On Friday, the US Securities and Exchange Commission (SEC) made changes to a proposed rule, making it more explicit that digital asset exchanges and decentralized finance (DeFi) platforms must register with the regulator. The aim of the SEC’s plan, which was first proposed in 2022, is to close a regulatory gap created by platforms that offer trading in securities but don’t register as exchanges or brokerages. The updated plan adds language specific to digital assets that the regulator believes fall under its purview.
Although the SEC’s initial proposal did not mention cryptocurrency, it was widely considered applicable to digital assets, causing backlash from firms such as Coinbase and Circle Internet Financial, as well as one of the agency’s own commissioners.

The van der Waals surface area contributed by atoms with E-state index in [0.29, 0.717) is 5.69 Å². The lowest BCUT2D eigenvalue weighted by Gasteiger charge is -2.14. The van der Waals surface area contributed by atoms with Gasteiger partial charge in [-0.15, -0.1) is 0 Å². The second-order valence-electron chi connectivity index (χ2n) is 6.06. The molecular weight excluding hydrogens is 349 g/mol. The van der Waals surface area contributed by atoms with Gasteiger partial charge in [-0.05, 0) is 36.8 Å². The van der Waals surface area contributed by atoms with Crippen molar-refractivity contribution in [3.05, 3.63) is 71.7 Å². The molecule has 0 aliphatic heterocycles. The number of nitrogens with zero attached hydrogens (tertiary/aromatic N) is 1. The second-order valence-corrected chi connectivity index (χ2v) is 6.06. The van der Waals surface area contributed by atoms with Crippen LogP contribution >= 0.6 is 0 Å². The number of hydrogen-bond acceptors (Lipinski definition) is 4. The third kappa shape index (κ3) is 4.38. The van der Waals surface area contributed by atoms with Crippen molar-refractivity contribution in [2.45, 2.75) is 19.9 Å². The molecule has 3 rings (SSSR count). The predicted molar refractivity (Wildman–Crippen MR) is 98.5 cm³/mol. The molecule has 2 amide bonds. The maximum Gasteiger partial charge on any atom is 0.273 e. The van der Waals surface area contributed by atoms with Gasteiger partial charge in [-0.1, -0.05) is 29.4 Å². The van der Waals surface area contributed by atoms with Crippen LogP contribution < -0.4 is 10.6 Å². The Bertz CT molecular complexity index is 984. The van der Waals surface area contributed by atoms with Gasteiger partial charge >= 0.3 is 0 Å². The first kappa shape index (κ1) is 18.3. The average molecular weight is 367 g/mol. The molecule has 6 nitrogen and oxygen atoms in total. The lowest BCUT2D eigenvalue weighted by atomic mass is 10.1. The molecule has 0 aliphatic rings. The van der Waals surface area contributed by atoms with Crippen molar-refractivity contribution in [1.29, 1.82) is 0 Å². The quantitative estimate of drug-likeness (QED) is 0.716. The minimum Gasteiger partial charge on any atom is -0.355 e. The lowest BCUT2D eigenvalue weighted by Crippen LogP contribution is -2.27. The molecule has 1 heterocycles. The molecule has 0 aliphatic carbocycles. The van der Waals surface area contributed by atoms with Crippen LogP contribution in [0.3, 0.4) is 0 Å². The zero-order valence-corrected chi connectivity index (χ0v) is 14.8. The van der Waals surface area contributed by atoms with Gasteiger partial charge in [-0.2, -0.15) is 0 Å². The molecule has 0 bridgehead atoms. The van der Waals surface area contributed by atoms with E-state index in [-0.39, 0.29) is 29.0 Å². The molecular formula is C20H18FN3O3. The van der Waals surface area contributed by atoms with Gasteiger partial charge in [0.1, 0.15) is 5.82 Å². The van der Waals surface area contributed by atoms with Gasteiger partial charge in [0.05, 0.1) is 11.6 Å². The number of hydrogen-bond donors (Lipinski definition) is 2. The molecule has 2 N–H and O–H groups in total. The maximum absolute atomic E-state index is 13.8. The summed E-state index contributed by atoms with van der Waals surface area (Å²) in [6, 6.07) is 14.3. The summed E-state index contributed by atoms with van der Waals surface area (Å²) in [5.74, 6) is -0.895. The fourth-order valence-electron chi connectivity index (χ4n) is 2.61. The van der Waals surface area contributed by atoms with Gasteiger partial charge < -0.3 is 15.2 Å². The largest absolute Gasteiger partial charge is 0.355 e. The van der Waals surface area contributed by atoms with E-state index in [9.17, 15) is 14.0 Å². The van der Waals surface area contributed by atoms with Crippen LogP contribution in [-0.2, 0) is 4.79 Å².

SEC Chair Gary Gensler stated before the meeting on Friday that “many of them currently are exchanges, regardless of the reopening release we’re considering today,” adding that investors in the crypto markets must receive the same protections that the securities laws provide in other markets. The SEC believes that the revised proposal would capture around a dozen additional small digital asset firms, with many seeking exemption under the Alternative Trading System exemption.
The SEC says that its current rules already cover larger exchanges that trade tokens deemed to be securities. Hester Peirce, one of the SEC’s two Republican commissioners, voiced her concerns that the proposal would only protect incumbent players and accused the agency of being uninterested in promoting innovation and competition in the financial markets.
The commission approved the reopening of the proposal by a 3-2 vote along party lines. The SEC will allow public comment for 30 days after the reopening notice is published in the Federal Register before incorporating feedback into a final version of the proposal. This version must also be approved by a majority of the commission.